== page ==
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Tentative exams:

Students at Imperial College are being made to sit their exams in a tent. Well, all right, a "rigid structured temporary marquee", as Soosan Oldroyd, assistant registrar in charge of examinations, put it in a letter to students apologising for this last-minute change of venue. IC feared that students sitting their Finals and end-of-year exams in the usual Great Hall between now and 20 June might be distracted by hand drilling at the adjoining library. It appears that building work, known about for at least as long as the examinations timetable, could not possibly be postponed. So instead, students have had to put up with noise from a bar close to the tent, the kerfuffle created at a nearby hall of residence used as a polling station last week - and rain, which turns the rigid roof into a drum. Angry examinees have complained to Felix, the students' newspaper, complaining of "excessive noise, allergies, adverse weather conditions".One said it was "the noisiest place I have ever had to sit an exam"; another accused the university of putting building work before student welfare.

When I contacted the IC's press office last week for information, my call was greeted with surprise. "I shall make enquiries and ring you back." Hmm ... I'm still waiting. Perhaps examiners will be a little more lenient and add a few hardship marks.

Gordon's near miss:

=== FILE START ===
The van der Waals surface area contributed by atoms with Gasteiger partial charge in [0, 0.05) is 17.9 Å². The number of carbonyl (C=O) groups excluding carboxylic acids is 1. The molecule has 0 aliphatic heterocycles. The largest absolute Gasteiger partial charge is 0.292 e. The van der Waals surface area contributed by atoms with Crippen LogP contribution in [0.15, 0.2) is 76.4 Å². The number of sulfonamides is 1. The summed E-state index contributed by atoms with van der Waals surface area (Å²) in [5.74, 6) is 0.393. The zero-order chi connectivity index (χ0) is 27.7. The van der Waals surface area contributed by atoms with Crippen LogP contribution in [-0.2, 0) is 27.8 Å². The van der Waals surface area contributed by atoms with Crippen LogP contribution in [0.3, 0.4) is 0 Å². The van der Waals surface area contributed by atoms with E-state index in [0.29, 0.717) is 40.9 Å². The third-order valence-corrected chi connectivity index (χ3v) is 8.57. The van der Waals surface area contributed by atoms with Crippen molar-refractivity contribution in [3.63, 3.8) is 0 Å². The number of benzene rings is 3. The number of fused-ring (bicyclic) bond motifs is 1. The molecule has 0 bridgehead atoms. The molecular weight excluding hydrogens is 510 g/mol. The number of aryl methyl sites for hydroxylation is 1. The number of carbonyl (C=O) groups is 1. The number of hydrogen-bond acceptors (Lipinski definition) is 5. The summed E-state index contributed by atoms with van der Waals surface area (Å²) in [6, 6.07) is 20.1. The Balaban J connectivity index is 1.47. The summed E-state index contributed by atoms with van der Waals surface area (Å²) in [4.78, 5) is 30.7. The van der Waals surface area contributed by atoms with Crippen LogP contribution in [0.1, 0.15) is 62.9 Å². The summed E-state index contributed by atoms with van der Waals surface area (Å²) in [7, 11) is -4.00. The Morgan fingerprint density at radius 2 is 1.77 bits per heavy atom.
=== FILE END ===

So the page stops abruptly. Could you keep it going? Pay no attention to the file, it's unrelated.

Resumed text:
Who would have expected such a Labour landslide? Not even Gordon Reece of the Engineering Mathematics Department at Bristol University managed to get it right this time. Gordon correctly forecast the result of the last two general elections. Mystic Gordon's prediction was that Labour would win 393 of the new 659-seat Commons - only 25 short of the actual outcome. The Tories, he said, would get 210. This proved over-generous (they ended up with 165), and the Lib Dem forecast was for 28 instead of the 46 they actually achieved. Hard luck, Gordon. Hope you didn't let the bookies win too much.

Campus winners:

Universities provided the election with numerous candidates. The University of East Anglia, for instance, has lost its Dean of Biology, Dr Ian Gibson, who stood as Labour candidate at Norwich North. Dr Robert Kinghorn of the geology department at Imperial College, Conservative candidate in the same constituency, came second. The University of Essex can now boast several new MPs. For example, Bob Russell, its publicity information officer for the last 11 years, won Colchester Town for the Lib Dems (from the Tories). Then there were the alumni: Siobhain McDonagh, who graduated from Essex in 1985 (appropriately with a degree in government), stood as Labour candidate in marginal Mitcham and Morden and overturned a Conservative majority with a 16.03 per cent swing, unseating Dame Angela Rumbold. John Bercow, another government graduate (1981), was the successful Conservative candidate at the Tory stronghold of Buckingham; another Essex alumna, Virginia Bottomley, former National Heritage Secretary, managed to hold on to Surrey South West, and Michael Meacher, a former Essex research fellow, increased Labour's majority at Oldham West and Royton.